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Speaker Biographical Sketches

Dennis P. Andrulis, Ph.D., M.P.H., is a senior research scientist at the Texas Health Institute in Austin, where he oversees and conducts research and other work concerning vulnerable populations, the safety net, and urban health, with a special focus on racial/ethnic disparities, cultural competence, and language assistance. Prior to his current appointment, he served as the associate dean for research and director of the Center for Health Equality in the Drexel University School of Public Health, where he assisted in guiding the research agenda for the school and led the work of the center. Before these appointments he held the position of research professor, State University of New York/Downstate Medical Center/Brooklyn, where he conducted research and other activities related to health care for racially/ ethnically diverse patients and communities, social and health conditions in the nation’s largest cities and suburbs, and the health care safety net. Recent work includes a book entitled Managed Care in the Inner City: The Uncertain Promise for Providers, Plans and Communities, creation of a cultural competence self-assessment tool for health care organizations, and a national conference series called “Quality Health Care for Culturally Diverse Populations.” He has also developed a compendium and analysis of national data sources on the nation’s 100 largest cities and their surrounding areas entitled Social and Health Landscape of Urban and Suburban America. His most recent projects include creation of a national consensus panel and the National Resource Center on Diversity and Preparedness and tracking of health care reform legislation and its implications for racially/ethnically diverse patients and populations. He holds a Ph.D. in educational-community psychology from the University of Texas at Austin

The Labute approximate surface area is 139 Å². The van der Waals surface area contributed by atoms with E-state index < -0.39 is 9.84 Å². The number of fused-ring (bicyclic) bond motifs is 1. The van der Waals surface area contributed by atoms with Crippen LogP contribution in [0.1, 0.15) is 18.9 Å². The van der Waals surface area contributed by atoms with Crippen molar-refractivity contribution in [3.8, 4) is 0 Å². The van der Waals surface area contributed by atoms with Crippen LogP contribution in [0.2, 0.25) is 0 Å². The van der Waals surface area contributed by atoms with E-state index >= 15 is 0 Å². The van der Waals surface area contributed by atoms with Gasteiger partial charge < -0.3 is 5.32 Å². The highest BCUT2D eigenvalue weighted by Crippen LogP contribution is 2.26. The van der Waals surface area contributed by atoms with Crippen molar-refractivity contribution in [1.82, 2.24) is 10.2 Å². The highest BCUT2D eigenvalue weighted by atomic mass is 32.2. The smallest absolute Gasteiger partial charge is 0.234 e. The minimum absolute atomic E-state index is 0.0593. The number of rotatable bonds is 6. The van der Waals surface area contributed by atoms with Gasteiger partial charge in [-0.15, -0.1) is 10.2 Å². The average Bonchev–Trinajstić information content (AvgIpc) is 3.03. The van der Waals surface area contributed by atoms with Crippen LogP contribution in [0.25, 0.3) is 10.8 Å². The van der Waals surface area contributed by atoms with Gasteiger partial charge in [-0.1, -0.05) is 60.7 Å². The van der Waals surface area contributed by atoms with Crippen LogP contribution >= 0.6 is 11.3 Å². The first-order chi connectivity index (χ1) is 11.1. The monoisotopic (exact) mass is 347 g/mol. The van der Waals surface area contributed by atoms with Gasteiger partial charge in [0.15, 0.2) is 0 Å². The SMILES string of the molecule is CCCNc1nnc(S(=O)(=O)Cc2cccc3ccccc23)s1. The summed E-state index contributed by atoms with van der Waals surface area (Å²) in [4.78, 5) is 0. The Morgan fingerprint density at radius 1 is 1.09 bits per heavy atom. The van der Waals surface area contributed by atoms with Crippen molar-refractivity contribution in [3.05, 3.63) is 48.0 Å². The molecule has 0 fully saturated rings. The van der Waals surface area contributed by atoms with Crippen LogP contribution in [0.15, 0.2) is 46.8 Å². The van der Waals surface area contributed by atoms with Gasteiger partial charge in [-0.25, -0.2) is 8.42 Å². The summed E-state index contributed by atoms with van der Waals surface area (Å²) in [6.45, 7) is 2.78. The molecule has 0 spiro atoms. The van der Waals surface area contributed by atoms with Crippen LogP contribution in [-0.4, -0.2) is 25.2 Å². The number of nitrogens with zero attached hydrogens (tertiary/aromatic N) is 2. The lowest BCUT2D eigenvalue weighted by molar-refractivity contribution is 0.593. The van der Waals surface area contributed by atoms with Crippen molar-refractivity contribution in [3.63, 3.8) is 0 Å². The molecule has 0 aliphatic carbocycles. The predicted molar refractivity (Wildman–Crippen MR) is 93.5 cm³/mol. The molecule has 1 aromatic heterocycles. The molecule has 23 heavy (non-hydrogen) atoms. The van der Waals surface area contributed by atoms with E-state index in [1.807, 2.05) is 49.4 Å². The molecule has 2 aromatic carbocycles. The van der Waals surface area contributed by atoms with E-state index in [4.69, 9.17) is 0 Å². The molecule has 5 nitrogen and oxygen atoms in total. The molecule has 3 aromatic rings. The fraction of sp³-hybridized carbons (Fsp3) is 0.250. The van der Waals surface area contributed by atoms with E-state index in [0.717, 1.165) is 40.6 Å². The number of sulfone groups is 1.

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B Speaker Biographical Sketches Dennis P. Andrulis, Ph.D., M.P.H., is a senior research scientist at the Texas Health Institute in Austin, where he oversees and conducts research and other work concerning vulnerable populations, the safety net, and urban health, with a special focus on racial/ethnic disparities, cultural competence, and language assistance. Prior to his current appointment, he served as the associate dean for research and director of the Center for Health Equal- ity in the Drexel University School of Public Health, where he assisted in guiding the research agenda for the school and led the work of the center. Before these appointments he held the position of research professor, State University of New York/Downstate Medical Center/Brooklyn, where he conducted research and other activities related to health care for racially/ ethnically diverse patients and communities, social and health conditions in the nation’s largest cities and suburbs, and the health care safety net. Recent work includes a book entitled Managed Care in the Inner City: The Uncertain Promise for Providers, Plans and Communities, creation of a cultural competence self-assessment tool for health care organizations, and a national conference series called “Quality Health Care for Culturally Diverse Populations.” He has also developed a compendium and analysis of national data sources on the nation’s 100 largest cities and their surround- ing areas entitled Social and Health Landscape of Urban and Suburban America. His most recent projects include creation of a national consensus panel and the National Resource Center on Diversity and Preparedness and tracking of health care reform legislation and its implications for racially/ethnically diverse patients and populations. He holds a Ph.D. in educational-community psychology from the University of Texas at Austin 97